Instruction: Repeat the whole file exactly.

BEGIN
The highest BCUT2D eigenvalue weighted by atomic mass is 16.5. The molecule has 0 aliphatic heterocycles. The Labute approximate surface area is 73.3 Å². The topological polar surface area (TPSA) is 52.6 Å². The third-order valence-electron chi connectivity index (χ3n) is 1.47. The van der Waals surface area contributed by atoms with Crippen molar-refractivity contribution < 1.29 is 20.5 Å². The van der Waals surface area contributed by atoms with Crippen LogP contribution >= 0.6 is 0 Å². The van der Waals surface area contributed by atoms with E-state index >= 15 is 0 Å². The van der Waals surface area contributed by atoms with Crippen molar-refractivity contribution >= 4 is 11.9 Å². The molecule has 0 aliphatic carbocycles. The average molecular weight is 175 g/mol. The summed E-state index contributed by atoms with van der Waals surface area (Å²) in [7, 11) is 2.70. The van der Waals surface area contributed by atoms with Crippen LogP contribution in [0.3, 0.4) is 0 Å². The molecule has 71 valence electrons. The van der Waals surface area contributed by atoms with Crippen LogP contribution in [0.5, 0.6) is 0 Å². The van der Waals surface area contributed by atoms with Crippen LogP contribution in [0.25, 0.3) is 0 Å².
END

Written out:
The highest BCUT2D eigenvalue weighted by atomic mass is 16.5. The molecule has 0 aliphatic heterocycles. The Labute approximate surface area is 73.3 Å². The topological polar surface area (TPSA) is 52.6 Å². The third-order valence-electron chi connectivity index (χ3n) is 1.47. The van der Waals surface area contributed by atoms with Crippen molar-refractivity contribution < 1.29 is 20.5 Å². The van der Waals surface area contributed by atoms with Crippen LogP contribution >= 0.6 is 0 Å². The van der Waals surface area contributed by atoms with E-state index >= 15 is 0 Å². The van der Waals surface area contributed by atoms with Crippen molar-refractivity contribution >= 4 is 11.9 Å². The molecule has 0 aliphatic carbocycles. The average molecular weight is 175 g/mol. The summed E-state index contributed by atoms with van der Waals surface area (Å²) in [7, 11) is 2.70. The van der Waals surface area contributed by atoms with Crippen LogP contribution in [0.3, 0.4) is 0 Å². The molecule has 71 valence electrons. The van der Waals surface area contributed by atoms with Crippen LogP contribution in [0.5, 0.6) is 0 Å². The van der Waals surface area contributed by atoms with Crippen LogP contribution in [0.25, 0.3) is 0 Å².